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Home » Community » Newbie corner » WhenAction() -> ProcessEvents() -> WhenAction() -> hang, crash :-) (I'm probably stretching reentrancy of the GUI callbacks too far)
WhenAction() -> ProcessEvents() -> WhenAction() -> hang, crash :-) [message #52835] Sun, 08 December 2019 15:21 Go to previous message
xrysf03 is currently offline  xrysf03
Messages: 43
Registered: November 2018
Location: CZ
Member
Dear everybody,

while playing with the GUI in Ultimate++ (still without forking my own threads), lately it feels like I'm stuck... like I've found myself in a place where I'm stretching things a little too far, and I need to establish a new direction.

To be more specific:

I'll attach just a screenshot. Mind the large "Go" button in the upper right corner, and the large ScatterCtrl. After setting up some parameters, the user needs to press "Go" and the key things start to happen: the proggie tunes into a sequence of frequencies, spaced by 2 MHz in this setup, calculates an FFT for each frequency and applies the data to the final plot (ScatterCtrl).

In other words, the callback handler, installed for the "Go" button's WhenAction, does a lot of time-consuming work, blocks the GUI for quite some time. To allow for a gradual display of the data, I've learned to call Ctrl::ProcessEvents() at suitable instants during the band scan: namely, just after one partial FFT gets applied to the visual output (the spectrum visually grows from left to right). So the band scanning callback is calling Ctrl::ProcessEvents() every now and then.

Here's the catch: when the user presses the "Go" button again, while the band scanning routine is still at work (= the previous GUI callback hasn't returned yet), the program stops working - hangs and either has to be killed or segfaults on its own in a few seconds.

I figured right away that I probably should not call the button callback again, even if this is just a recursive reentrancy, rather than multi-threaded reentrancy. I tried to avoid the problem in two ways:

1) I tried installing a "latch" at the very beginning of the heavy "band scan" function, with a boolean flag (member of my main window class) to signal if the band scan is already running - in which case the second (and further) invocations of that heavy function would return immediately, without doing anything. That hasn't helped - and I could hazard a guess that this has to do with compiler options such as a missing -D_REENTRANT for GCC. This possibly controls how local variables are allocated and initialized (= not necessarily on stack etc).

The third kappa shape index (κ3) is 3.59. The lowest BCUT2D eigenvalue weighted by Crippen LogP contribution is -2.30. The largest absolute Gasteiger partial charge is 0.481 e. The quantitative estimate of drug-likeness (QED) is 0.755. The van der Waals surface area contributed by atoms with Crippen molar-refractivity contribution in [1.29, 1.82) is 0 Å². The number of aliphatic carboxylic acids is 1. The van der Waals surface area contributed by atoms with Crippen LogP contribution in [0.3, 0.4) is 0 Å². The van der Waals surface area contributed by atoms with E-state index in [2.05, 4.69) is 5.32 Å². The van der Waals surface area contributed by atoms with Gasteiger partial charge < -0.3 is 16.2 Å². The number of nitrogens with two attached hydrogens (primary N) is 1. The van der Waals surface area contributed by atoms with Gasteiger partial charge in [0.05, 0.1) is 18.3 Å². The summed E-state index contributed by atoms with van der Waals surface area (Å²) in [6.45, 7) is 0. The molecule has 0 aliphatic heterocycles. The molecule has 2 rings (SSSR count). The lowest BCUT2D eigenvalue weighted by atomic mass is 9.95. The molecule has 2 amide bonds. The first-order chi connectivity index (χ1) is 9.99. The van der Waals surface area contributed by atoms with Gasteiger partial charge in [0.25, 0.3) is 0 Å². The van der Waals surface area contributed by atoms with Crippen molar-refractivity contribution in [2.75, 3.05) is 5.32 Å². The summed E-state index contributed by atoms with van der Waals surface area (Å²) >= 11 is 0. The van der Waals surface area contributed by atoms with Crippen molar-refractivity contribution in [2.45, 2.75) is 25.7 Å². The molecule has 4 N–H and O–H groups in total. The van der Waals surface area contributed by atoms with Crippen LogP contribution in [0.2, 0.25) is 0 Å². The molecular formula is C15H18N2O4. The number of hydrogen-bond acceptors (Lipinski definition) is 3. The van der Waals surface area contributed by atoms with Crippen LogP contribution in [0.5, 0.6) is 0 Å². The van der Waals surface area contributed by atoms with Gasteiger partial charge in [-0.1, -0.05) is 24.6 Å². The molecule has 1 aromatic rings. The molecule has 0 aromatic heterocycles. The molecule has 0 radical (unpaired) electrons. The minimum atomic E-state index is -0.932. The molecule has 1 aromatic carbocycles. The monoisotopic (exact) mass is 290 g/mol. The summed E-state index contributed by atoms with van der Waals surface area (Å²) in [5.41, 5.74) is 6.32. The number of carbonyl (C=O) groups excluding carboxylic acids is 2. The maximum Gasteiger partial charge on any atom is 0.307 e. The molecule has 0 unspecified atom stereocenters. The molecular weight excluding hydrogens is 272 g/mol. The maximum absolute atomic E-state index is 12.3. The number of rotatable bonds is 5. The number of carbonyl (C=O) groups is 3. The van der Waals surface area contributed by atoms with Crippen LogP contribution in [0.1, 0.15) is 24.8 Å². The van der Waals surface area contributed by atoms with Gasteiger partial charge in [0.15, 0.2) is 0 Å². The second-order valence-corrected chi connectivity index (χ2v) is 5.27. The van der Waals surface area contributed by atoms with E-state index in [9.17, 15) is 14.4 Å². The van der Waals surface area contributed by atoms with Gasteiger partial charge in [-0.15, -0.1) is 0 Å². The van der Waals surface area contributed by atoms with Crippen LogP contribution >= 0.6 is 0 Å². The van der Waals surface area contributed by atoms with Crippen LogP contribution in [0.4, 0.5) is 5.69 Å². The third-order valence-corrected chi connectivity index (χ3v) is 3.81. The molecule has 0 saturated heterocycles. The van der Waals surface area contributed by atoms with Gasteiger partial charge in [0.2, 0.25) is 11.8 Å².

2) I tried re-installing a different callback on start of the heavy worker function (itself the initial "Go" button callback). I just used the THISBACK macro at the start of this fat callback, to install *another* dummy callback. (I'd also change the label on the button to "Stop", and tried raising another flag, that would signal to the fat band scan function to give up the sweep after it's finished processing the current frequency slot.) For some reason, installing a different callback didn't work either, the result is the same = a hang upon the second "Go" button click.

Mind the checkbox/Option labeled "loop around". That one works fine. It doesn't have its WhenAction() hooked: the code of my fat band scan function just polls its value every now and then, and quits looping if the check mark is removed. So: that works fine, which makes me believe, that it's the auto-recursive calling of the WhenAction of the "Go" button that causes the hang.

If I don't violate the rule that "I should not click the Go button while already scanning", the program works fine and is actually getting useful already.

I don't believe very much that these "hangs when clicking Go too early again" would be a problem inside my own code. I'm inclined to believe that this behavior is a "feature" = I'm trying to twist the GUI clockwork a little too far.

And, I should probably "do the right thing" = instead of abusing ProcessEvents() excessively, I should probably just fork my own thread for the heavy work, and return control to the GUI in the foreground thread ASAP. The GUI callbacks should not block. That way, the GUI will remain alive and snappy. I recall reading an UPP forum post about some way to "ping back" the GUI front end thread to run some code in its context, and that there's a GUI lock that I need to take if I mess with the objects from a different thread directly (actually maybe that's not possible at all).

= I probably know roughly what I need to do.
And the reason for me to post this topic is that: any comments are welcome Smile

Frank
 
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